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1.3. "How could I get the time to travel?"

The Practical Nomad: How to Travel Around the World The Practical Nomad Guide to the Online Travel Marketplace

from The Practical Nomad: How to Travel Around the World

and The Practical Nomad Guide to the Online Travel Marketplace

by Edward Hasbrouck


I continue to be amazed at the diversity of people who come to me to plan months-long trips. How do they get the time? Here are some of the ways:

  • Educate, agitate, and organize for more time off. Everywhere in the world, mandatory allowances of time for rest, and limits on working hours, have been the result of extended political struggle. Laws and union contracts entitling workers in Europe to 4-8 weeks of vacation have come about through the same processes that led to the 8-hour day and the 40- hour week in the USA. North American workers will get the same vacation rights as Europeans only if the labor movement and individual workers make this an issue.
  • Work as a temporary, freelancer, or contractor. So-called "contingent" workers make up 10-15 percent of the USA workforce. It's now possible for people in almost any occupation or career to reorganize their work on a freelance or contract basis that leaves them regular opportunities to travel, after finishing one job or assignment and before starting the next.
  • Work in a seasonal job or occupation. Seasonal jobs may be more diverse than you think, including those in agriculture, the building trades, tourism, etc. Some seasonal jobs even include employer-provided housing. I've know ski-resort workers who travel every summer, and national park workers who travel every winter, without having to pay rent while they're on the road in the off-season.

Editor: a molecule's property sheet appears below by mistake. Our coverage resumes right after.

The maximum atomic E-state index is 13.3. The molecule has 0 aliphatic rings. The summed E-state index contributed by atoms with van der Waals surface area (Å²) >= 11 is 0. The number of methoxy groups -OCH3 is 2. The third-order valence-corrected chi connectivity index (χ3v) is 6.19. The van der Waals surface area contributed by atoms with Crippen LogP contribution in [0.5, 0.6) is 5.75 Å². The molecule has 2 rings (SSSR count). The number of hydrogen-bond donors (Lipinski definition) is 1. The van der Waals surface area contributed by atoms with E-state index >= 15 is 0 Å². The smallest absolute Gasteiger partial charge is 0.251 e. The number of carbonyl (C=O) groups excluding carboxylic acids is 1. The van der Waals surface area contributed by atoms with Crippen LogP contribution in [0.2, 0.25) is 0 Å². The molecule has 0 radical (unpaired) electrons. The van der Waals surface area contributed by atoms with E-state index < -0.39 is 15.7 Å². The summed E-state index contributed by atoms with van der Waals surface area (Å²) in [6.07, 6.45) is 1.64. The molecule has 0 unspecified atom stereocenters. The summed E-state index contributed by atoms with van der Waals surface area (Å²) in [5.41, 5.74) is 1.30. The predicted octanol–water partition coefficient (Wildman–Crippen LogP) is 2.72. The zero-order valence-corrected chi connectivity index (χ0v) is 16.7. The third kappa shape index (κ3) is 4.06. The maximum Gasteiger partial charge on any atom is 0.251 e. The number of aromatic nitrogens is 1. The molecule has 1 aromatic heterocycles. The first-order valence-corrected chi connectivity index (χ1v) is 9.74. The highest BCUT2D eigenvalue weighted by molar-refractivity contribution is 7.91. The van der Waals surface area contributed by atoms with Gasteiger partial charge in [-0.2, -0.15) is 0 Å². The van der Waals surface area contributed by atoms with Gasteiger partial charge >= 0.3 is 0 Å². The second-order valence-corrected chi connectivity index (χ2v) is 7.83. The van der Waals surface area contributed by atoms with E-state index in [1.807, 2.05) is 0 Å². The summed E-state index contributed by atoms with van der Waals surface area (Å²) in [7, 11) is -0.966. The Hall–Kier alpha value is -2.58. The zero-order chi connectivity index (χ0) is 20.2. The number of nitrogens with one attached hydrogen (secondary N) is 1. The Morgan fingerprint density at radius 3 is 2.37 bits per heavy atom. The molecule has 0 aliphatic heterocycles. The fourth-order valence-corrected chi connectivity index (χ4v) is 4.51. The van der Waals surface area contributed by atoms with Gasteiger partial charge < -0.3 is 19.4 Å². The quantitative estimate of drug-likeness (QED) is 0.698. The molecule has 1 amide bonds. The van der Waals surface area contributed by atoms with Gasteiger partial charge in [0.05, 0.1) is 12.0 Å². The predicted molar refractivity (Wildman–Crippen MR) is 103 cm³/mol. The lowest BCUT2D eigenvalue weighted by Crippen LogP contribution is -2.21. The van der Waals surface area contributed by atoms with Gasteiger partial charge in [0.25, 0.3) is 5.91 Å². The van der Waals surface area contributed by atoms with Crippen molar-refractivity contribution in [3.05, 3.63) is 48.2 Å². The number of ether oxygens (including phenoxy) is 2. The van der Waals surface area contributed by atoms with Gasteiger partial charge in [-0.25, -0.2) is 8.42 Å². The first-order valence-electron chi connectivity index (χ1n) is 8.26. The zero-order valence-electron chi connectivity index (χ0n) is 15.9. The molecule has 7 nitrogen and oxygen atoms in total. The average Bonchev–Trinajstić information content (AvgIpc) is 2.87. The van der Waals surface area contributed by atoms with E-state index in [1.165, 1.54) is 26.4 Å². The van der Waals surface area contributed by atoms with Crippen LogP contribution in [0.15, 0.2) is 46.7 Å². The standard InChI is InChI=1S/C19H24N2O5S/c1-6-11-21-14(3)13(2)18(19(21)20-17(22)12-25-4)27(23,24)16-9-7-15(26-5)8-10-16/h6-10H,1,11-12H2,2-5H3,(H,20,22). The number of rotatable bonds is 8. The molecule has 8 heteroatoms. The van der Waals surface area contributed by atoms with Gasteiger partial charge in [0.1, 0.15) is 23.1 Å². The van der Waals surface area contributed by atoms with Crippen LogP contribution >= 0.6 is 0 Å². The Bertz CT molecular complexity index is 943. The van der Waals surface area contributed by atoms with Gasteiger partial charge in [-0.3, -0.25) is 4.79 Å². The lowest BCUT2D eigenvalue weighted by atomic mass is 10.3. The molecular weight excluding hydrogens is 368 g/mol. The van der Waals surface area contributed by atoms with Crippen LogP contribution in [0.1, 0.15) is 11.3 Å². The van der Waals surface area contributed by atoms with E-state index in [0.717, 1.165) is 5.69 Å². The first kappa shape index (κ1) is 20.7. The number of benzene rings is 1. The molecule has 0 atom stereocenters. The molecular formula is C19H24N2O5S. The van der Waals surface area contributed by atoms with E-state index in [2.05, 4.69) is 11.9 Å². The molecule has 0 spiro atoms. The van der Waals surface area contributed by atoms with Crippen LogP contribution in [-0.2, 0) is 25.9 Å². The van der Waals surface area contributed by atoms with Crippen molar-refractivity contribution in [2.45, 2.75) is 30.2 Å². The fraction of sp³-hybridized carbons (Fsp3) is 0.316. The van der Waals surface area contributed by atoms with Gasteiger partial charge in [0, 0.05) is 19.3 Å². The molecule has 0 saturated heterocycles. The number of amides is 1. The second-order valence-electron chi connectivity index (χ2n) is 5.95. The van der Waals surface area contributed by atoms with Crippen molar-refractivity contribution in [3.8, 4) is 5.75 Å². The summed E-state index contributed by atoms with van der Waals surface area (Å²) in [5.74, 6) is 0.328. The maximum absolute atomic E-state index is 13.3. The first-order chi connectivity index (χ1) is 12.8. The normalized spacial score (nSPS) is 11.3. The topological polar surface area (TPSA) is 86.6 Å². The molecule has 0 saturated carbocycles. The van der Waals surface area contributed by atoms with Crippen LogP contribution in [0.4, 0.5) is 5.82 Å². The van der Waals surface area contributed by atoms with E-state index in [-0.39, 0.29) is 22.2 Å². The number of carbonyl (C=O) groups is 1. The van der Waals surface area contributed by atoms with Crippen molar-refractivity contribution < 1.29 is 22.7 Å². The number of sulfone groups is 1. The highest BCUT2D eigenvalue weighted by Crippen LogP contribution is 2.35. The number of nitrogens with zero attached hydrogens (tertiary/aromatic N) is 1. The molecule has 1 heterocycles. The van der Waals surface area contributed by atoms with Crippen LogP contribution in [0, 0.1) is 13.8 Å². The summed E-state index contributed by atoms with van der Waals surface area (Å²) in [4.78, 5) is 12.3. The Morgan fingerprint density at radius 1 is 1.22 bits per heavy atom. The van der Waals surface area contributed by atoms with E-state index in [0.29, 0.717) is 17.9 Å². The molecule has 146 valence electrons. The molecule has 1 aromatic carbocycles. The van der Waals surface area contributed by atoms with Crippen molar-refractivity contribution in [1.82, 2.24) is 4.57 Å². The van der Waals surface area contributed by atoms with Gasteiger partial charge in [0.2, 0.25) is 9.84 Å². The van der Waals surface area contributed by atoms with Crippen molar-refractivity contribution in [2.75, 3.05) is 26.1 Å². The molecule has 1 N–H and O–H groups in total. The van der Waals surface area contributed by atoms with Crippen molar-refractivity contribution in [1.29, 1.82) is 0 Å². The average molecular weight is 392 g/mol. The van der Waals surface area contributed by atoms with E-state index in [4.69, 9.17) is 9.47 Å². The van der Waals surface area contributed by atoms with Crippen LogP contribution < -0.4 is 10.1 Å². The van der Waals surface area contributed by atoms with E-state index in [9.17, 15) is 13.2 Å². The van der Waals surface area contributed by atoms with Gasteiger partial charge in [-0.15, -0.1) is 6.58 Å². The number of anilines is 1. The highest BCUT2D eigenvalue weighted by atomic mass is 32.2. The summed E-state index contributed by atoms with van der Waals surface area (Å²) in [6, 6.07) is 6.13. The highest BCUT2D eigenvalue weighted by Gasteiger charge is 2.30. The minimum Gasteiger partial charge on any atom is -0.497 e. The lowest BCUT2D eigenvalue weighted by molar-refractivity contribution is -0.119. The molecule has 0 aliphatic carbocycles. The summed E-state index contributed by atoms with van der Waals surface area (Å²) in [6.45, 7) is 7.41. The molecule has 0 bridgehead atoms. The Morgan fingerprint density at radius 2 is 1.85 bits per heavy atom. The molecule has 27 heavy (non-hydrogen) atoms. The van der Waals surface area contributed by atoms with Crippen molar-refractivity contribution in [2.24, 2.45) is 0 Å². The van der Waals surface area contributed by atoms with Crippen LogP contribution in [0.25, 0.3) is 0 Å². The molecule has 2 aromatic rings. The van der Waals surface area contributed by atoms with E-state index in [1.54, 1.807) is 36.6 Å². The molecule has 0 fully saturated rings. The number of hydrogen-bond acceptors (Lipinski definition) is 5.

• Work for a school, college, or university. Many jobs in educational institutions are seasonal. Part of the trade-off for teachers' low wages (although far from a sufficient one) is their long summer vacations. What many people don't think about is that schools, colleges, and universities employ all sorts of workers for the academic year. Academic- year jobs include everything from food service to word processing to computer support to building maintenance.
  • Take a sabbatical. Periodic year-long paid sabbaticals are standard for professors, and common for teachers even at the elementary and secondary level. But sabbaticals aren't limited to academia anymore. More and more employers have formal or informal programs for granting paid or unpaid extended leave. Sabbaticals improve employee skills, productivity, morale, and loyalty. If your employer doesn't already have such a program, why not suggest it?
  • Take an unpaid leave of absence. Even if your employer doesn't have a formal leave program, you can always ask. Pitch it to your employer as a no-lose proposition: you are willing, entirely at your own expense, to take an unpaid leave to acquire some of the skills they need most to succeed in a global economy. If it's not going to cost them anything, why would they say no? Even if they think travel is irrelevant to your job, they'd probably rather you come back to work for them after your travels than go to work for someone else.
  • Quit your job. Get a better one when you get back. Even if you have to quit your job, there's a good chance you'll actually get back -- if you want it -- when you return. If not, you'll have international travel experience under your belt and on your resume. With that, you should be able to find a new job a step up the career and salary ladder from your old one.

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